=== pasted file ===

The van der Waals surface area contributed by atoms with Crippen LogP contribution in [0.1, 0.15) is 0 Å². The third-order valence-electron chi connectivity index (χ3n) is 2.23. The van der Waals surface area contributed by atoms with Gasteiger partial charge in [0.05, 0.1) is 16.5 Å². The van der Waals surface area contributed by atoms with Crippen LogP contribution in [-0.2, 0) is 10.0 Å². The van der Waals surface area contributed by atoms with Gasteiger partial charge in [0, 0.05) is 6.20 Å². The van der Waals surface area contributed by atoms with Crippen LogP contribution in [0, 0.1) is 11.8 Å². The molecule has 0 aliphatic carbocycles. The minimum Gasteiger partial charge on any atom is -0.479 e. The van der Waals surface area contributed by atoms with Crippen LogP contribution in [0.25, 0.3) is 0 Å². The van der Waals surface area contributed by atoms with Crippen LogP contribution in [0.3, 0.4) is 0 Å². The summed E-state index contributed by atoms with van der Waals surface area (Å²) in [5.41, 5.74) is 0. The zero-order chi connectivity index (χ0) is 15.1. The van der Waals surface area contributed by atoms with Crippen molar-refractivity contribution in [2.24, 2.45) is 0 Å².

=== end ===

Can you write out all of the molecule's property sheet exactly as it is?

The van der Waals surface area contributed by atoms with Crippen LogP contribution in [0.1, 0.15) is 0 Å². The third-order valence-electron chi connectivity index (χ3n) is 2.23. The van der Waals surface area contributed by atoms with Gasteiger partial charge in [0.05, 0.1) is 16.5 Å². The van der Waals surface area contributed by atoms with Crippen LogP contribution in [-0.2, 0) is 10.0 Å². The van der Waals surface area contributed by atoms with Gasteiger partial charge in [0, 0.05) is 6.20 Å². The van der Waals surface area contributed by atoms with Crippen LogP contribution in [0, 0.1) is 11.8 Å². The molecule has 0 aliphatic carbocycles. The minimum Gasteiger partial charge on any atom is -0.479 e. The van der Waals surface area contributed by atoms with Crippen LogP contribution in [0.25, 0.3) is 0 Å². The van der Waals surface area contributed by atoms with Crippen LogP contribution in [0.3, 0.4) is 0 Å². The summed E-state index contributed by atoms with van der Waals surface area (Å²) in [5.41, 5.74) is 0. The zero-order chi connectivity index (χ0) is 15.1. The van der Waals surface area contributed by atoms with Crippen molar-refractivity contribution in [2.24, 2.45) is 0 Å².